Why You Need a Horn and Not a Bell in India

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A loop ride starting and ending at Bangalore. West to Mysore, the Corg (remembering Durvela Murphy), Nagarhole wildlife park, the western ghats and Malabar coast. Mostly in Karnataka.

First night out at Kunigal we are treated with a street parade.

South India produces a huge amount of sugar. It is harvested by hand and hauled to processing by beasts. The heat needed in the local processing plants comes from burning the waste from crushing.

Lisa is demonstrating the consequence of not having a horn or bell on a bike tour in India. The rest of the bikes on this trip have horns. She’s loving it just the same though.

In Nagarhole (pronounced “nagarholay”) national park, elephants are being used to clear some massive clumps of bamboo.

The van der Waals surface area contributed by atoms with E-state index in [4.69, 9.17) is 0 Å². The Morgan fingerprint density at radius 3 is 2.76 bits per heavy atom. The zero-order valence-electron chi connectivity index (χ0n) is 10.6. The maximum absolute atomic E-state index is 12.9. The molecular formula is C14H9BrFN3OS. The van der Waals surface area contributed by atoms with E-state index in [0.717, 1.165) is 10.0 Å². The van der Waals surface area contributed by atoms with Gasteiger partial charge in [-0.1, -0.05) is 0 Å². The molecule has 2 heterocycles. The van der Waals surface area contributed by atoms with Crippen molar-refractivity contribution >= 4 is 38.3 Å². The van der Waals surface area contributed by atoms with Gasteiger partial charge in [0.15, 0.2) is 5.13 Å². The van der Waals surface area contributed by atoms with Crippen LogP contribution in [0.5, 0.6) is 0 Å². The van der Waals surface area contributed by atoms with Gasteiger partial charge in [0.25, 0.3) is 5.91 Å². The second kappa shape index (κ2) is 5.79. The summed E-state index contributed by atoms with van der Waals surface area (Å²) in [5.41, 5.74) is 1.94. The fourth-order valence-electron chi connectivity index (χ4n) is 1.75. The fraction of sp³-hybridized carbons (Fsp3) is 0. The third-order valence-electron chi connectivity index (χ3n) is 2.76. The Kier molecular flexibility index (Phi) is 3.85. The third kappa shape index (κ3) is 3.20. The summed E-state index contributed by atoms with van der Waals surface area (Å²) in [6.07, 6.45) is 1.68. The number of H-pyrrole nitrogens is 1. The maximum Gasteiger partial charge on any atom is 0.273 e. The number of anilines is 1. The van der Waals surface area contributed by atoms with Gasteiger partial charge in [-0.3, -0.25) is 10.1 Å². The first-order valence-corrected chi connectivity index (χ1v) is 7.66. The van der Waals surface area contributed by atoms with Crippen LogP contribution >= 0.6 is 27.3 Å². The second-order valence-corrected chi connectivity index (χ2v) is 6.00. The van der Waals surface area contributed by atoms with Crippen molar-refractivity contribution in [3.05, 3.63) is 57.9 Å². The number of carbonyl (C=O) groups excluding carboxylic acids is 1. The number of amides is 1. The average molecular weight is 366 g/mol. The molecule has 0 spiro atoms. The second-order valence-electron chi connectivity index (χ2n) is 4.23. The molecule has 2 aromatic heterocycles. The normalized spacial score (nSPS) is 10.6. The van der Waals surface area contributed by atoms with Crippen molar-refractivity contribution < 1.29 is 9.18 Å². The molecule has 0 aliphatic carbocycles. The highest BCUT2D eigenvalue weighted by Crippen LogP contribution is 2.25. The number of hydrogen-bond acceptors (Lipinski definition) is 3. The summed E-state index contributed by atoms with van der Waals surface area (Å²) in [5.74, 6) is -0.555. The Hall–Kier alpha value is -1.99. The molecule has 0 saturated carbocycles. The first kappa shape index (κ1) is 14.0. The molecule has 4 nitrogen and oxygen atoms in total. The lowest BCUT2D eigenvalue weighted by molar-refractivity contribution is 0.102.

We scoot along in a tight bunch and get a bit nervy on the slower uphill stretches. Tiger attacks in daylight are rare though.

Especially in the border areas in India (in this case between Karnataka and Kerala) roads are poor. Four of the bikes have 700 x 35C Schwalbe Marathon. One has light 28C tyres and suffered a bit.

Now in Kerala proper and the roads improve. All of the punctures on this trip were on the touring bike with the lightweight tyres.

Back up on the Deccan. After crops are threshed the straw is stacked on platforms of boards sitting on rocks. The entire harvesting process, in most areas, uses no fossil fuel.

Classic peaceful south Indian scene, a delight to cycle tour through.

India raises the best goats you will find anywhere.

It’s a still shot so not easy to tell but these women are jogging with heavy loads of firewood on their heads.

Back at Bangalore we are washing our touring bikes in preparation for the quarantine inspectors back in Australia. We have had our cartons in store at this lodging.

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